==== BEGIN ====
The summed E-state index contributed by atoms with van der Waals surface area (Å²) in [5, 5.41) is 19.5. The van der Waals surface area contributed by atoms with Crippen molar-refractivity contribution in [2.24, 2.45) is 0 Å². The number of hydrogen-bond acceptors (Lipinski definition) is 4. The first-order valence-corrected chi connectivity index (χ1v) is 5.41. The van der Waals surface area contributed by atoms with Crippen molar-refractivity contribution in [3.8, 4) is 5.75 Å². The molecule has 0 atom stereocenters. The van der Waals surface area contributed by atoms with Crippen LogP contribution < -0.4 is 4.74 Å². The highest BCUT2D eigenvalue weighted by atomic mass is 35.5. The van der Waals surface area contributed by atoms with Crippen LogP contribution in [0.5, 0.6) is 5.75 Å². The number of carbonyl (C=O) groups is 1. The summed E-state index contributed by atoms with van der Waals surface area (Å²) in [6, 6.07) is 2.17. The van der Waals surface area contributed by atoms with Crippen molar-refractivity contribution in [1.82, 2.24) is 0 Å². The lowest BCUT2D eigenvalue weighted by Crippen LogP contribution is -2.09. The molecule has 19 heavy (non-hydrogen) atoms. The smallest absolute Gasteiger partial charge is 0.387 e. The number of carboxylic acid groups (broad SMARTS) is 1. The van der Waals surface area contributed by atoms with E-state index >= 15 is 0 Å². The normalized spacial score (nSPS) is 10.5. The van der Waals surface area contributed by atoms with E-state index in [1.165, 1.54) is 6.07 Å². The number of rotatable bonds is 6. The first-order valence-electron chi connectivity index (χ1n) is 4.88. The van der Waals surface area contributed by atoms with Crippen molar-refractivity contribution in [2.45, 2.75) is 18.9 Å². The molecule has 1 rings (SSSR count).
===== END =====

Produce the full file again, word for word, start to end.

The summed E-state index contributed by atoms with van der Waals surface area (Å²) in [5, 5.41) is 19.5. The van der Waals surface area contributed by atoms with Crippen molar-refractivity contribution in [2.24, 2.45) is 0 Å². The number of hydrogen-bond acceptors (Lipinski definition) is 4. The first-order valence-corrected chi connectivity index (χ1v) is 5.41. The van der Waals surface area contributed by atoms with Crippen molar-refractivity contribution in [3.8, 4) is 5.75 Å². The molecule has 0 atom stereocenters. The van der Waals surface area contributed by atoms with Crippen LogP contribution < -0.4 is 4.74 Å². The highest BCUT2D eigenvalue weighted by atomic mass is 35.5. The van der Waals surface area contributed by atoms with Crippen LogP contribution in [0.5, 0.6) is 5.75 Å². The number of carbonyl (C=O) groups is 1. The summed E-state index contributed by atoms with van der Waals surface area (Å²) in [6, 6.07) is 2.17. The van der Waals surface area contributed by atoms with Crippen molar-refractivity contribution in [1.82, 2.24) is 0 Å². The lowest BCUT2D eigenvalue weighted by Crippen LogP contribution is -2.09. The molecule has 19 heavy (non-hydrogen) atoms. The smallest absolute Gasteiger partial charge is 0.387 e. The number of carboxylic acid groups (broad SMARTS) is 1. The van der Waals surface area contributed by atoms with E-state index >= 15 is 0 Å². The normalized spacial score (nSPS) is 10.5. The van der Waals surface area contributed by atoms with E-state index in [1.165, 1.54) is 6.07 Å². The number of rotatable bonds is 6. The first-order valence-electron chi connectivity index (χ1n) is 4.88. The van der Waals surface area contributed by atoms with Crippen molar-refractivity contribution in [2.45, 2.75) is 18.9 Å². The molecule has 1 rings (SSSR count).